Tracking the Underserved


Tennessee gained approval from the U.S. Department of Education under ESSA, however; the state will not be allowed to view traditionally underrepresented groups as "supergroups."  The state must adjust its plan to look at groups individually.

“Ultimately, all of these approaches will help to shine a spotlight on all students’ performance and drive a conversation about the needs of individual students."

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Drum Roll....


CSE Executive Director Mendell Grinter released the following statement on the recent TNReady End of Course High School Test Results 

Memphis, TN - Campapign for School Equity (CSE) advocates for equal educational opportunity for all children, and remains committed to the equitable utilization of high quality educational options. Since our inception, we have worked to unite communities of clergy, parents and students to raise their voices to create effective change in our education system and promote improved outcomes for students. 

Yesterday, when Tennessee Education Commissioner Candice McQueen announced the district level end-of-course results for the second year of TNReady, we were encouraged to learn of the findings. Percentages of students across the state now scoring “on track or mastered” in high school math and English have increased. Additionally, nearly every school district also reduced the percentage of high school students who scored in the lowest performance level, which is called “below” - demonstrating widespread academic advancement.

At home here in Memphis, CSE has recently kicked off our direct student advocacy work. Starting this September, we will have presence in 8 local high schools working with students to develop personal advocacy skills and a collective agenda to improve education quality and outcomes for more students. 

We are optimistic about the potential for students across the state to continue making academic gains. And with the recent release of the TNReady end-of-course results, we are even more motivated to continue our work. CSE also recognizes the need to do more to ensure all children are achieving to their highest potential.  The gains that some Memphis high school students achieved are incremental, demonstrating a need to continue supporting interventions, innovation and school turn-around strategies that work while enhancing focus on areas for improvement. Our recent 2017 State of Equity report highlights those areas and mirrors our advocacy agenda for the upcoming year. Stay engaged with us as we forge ahead to advocate for equity in schools and higher achievement rates for all students.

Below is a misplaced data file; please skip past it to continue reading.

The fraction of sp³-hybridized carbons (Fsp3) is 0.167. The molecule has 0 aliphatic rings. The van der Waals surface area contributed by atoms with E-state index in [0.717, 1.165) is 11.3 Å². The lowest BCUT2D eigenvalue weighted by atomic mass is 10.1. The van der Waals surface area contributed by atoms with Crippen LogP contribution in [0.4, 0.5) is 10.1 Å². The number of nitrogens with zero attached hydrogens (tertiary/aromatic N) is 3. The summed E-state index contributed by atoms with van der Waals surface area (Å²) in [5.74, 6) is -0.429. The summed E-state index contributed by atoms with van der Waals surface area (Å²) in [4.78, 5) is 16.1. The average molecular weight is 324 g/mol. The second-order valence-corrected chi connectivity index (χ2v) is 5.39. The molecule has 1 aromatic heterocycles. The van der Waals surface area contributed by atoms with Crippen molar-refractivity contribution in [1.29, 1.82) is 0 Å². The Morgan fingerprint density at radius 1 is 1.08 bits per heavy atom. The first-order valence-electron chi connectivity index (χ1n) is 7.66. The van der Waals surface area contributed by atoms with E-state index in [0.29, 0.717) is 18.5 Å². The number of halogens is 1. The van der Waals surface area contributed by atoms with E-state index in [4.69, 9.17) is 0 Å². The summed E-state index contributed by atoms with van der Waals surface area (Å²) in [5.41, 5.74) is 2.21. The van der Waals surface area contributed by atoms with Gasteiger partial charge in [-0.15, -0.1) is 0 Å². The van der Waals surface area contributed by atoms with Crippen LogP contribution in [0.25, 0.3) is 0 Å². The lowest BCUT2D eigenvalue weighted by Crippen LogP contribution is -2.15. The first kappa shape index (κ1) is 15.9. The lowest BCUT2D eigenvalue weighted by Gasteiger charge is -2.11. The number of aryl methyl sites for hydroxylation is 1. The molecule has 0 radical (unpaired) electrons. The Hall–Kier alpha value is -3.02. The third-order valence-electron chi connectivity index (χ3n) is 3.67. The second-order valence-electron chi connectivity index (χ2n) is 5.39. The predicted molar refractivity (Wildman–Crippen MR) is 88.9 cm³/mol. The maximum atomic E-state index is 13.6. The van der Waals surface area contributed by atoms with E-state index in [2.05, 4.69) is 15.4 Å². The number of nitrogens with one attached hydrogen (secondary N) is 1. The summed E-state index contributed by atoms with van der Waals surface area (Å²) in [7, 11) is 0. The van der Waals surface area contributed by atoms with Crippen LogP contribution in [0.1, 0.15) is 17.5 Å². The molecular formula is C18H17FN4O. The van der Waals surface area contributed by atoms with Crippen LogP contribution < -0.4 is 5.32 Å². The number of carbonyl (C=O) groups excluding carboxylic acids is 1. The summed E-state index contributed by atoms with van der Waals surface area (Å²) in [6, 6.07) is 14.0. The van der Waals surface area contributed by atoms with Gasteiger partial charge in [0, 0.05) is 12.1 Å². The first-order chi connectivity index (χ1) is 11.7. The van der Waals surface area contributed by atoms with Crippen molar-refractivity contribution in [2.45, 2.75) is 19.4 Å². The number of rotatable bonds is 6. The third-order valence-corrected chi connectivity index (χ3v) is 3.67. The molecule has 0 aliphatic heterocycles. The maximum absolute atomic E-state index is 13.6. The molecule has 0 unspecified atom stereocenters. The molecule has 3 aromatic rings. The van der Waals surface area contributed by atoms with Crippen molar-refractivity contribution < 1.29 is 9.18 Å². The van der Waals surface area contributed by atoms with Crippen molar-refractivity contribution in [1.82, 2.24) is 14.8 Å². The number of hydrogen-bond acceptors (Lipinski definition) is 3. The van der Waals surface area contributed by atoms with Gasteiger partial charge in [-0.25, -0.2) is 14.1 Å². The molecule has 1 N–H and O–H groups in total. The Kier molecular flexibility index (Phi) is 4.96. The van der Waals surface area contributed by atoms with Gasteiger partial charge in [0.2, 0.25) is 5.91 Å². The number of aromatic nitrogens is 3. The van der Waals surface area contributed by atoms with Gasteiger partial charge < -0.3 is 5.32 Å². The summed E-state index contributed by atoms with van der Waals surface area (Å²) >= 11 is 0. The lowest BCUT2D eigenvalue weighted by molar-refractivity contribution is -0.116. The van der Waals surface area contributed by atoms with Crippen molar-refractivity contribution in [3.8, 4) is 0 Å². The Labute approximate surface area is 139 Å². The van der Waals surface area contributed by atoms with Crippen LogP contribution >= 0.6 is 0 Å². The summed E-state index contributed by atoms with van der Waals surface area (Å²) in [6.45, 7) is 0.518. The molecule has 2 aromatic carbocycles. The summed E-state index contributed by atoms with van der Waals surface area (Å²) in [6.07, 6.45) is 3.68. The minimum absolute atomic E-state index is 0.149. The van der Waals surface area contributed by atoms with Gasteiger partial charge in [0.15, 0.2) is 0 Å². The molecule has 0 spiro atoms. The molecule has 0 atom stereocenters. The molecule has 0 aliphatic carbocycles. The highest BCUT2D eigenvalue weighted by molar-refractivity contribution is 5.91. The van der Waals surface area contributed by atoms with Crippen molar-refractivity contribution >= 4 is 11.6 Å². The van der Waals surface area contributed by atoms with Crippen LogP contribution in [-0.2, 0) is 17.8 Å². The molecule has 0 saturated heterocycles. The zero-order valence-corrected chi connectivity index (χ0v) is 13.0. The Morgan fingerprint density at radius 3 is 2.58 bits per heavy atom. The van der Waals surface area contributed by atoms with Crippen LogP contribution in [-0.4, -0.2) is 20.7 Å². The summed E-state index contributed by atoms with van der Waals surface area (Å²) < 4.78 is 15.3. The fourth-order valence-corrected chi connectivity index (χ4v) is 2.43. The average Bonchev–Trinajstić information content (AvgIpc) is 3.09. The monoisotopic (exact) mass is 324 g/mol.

*TNReady is the statewide assessment administered to all students in grades 3-11. End of the Course (EOC) results from the Tennessee Department of Education can be viewed at 


Please Don't Miss the Message


When Carl Schneider was an elementary school teacher at Whitney Achievement Elementary School in Memphis, he walked his students home after school.  He built trust and confidence in his students this way and a picture of him performing this selfless act went viral in 2015.  Schneider appreciated the accolades, but wants people not to celebrate him, but to look at the systemic issues that students face every day.

"Please join me and my colleagues in the fight. Educate yourself about the ways systemic racism creates vastly different Americas. Join a local volunteer chapter dedicated to a cause about which you feel particularly passionate. Support as many local, minority-owned businesses as you can. Vote for people who share these ideals and consider volunteering for their campaigns."

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Can't we all just get along


When adults don't play nice, who does it affect the most? I should say who suffers the most? In a city like Memphis where thousands of our students are attending low-performing schools we cannot afford to have adults stand in the way of progress. Both Shelby County Schools and the Achievement School District have a tough job to do. 

“We have been spending a lot of time behind the scenes trying to have a better relationship and clear the air with a lot of issues,”